Q: Help! My fuel filler flap won’t work! I think it’s something to do with the mechanism thingy down by the driver’s knee. Any ideas? (Nick from Thornbury)
A: You can access it from the inside of the van, as long as you don’t have a kitchen unit fitted. Just remove the rear cup holder by means of a Philips screw and follow the black cable down to the release mechanism and pull on the linkage…
Q: I am thinking of getting my 2.0 litre petrol Bongo converted to LPG. What kind of performance will I get from the conversion? (Ingrid from Motherwell)
A: Member David Street has been keeping records, and reckons that as long as the air filter is changed regularly, you will average about 20 mpg (excluding petrol phased starting).
Q: I’ve read elsewhere that if the fuel gauge stops working, it may be a case of cleaning the contacts on the sender unit? But where can I find it? (Harry from Potters Bar)
A: It is under the carpet, on the driver side, midway between the middle and rear seats. Also check the contact between the tank connector and top plate. There is a fact sheet in the member’s area.
Q: My van is only averaging 15 mpg. I have changed the filters, but it’s still no good. I have the model with the winter starting kit and the ‘engine fast heat’ switch. Could this be related? (Ron from Sarf London)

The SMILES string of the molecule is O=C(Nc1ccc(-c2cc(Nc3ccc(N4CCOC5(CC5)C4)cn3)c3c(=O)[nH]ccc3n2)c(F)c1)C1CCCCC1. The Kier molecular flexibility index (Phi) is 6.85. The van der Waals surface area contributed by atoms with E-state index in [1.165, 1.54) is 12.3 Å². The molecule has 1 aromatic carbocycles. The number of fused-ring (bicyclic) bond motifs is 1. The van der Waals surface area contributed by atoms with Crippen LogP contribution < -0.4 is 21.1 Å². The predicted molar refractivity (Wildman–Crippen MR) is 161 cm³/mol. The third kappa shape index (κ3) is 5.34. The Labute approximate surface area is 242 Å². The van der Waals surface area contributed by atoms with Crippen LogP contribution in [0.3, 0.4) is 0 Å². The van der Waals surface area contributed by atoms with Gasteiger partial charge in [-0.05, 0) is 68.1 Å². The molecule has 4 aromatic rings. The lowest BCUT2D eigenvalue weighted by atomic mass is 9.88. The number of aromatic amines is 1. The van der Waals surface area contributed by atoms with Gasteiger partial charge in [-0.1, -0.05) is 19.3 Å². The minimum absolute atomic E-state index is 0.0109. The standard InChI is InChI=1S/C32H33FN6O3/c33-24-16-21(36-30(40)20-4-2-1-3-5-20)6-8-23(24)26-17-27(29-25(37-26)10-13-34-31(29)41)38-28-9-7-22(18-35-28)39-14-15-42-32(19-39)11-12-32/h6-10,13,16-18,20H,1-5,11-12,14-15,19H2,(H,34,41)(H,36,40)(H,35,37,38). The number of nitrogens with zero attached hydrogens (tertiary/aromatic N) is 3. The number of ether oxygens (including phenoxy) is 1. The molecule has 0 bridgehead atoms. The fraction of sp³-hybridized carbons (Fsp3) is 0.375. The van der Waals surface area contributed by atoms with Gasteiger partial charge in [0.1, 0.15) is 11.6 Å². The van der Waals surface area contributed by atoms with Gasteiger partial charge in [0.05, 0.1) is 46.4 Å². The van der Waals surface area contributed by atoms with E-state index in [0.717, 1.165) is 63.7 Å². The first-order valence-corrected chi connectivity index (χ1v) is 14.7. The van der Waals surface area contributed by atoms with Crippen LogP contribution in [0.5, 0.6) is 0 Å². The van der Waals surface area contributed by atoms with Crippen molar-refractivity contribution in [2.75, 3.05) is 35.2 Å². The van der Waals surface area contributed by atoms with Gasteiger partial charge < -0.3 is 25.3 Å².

A: Check that the valve in the exhaust has not jammed. This can happen with age or accumulation of muck. There is a silver rod going into the exhaust section. When the switch is depressed there is an electrical click and the rod slowly revolves. When the switch is flipped back the rod quickly rotates back to its original position. (Thanks to ‘berrega’).
Q: I recently bought a new centre section for my exhaust, but managed to sheer one of the bolts off. Do you know the replacement sizes? (Eric from Doncaster)
A: The bolts are 12mm in diameter with a shank length of 45mm.
Q: Any ideas how to remove the carpet for accessing the fuel sender panel on the fuel tank please? I know roughly where the panel is but the carpet seems well and truly fixed. (Nick from Liverpool)
A: See above… Just slide the rear seats as far back as poss, slide the middle seats forward as far as poss, this will give plenty of room, grab the carpet and give it a good tug, it will come up allowing access to the flap.
Q: I have a problem with fumes entering the vehicle through the air vents when idling in traffic. It is not noticeable when travelling at speed or when the aircon is running. I have tried a back-pressure test on the exhaust and it doesn’t seem to be that? Any ideas? (Allan from Burnley)
A: In all likelihood this is an almost undetectable leak in the exhaust manifold gasket that would not show up on a pressure test. You should get the gasket and the manifold studs checked at and replaced as necessary.
Q: The car starts first time every morning on the first turn. However when you engage gear and try to drive away the revs drop off and the car will not move, placing the gears back into neutral and revving the engine has no effect, the revs remain low until the engine cuts out. When I try to re-start the engine it will not start, after many attempts the engine eventually starts and drives perfectly as if there was no problem at all. This problem also arises after a short journey. This has happened on and off now for the past six months. I’m tearing my hair out, have you any ideas? (Mark from Berwick)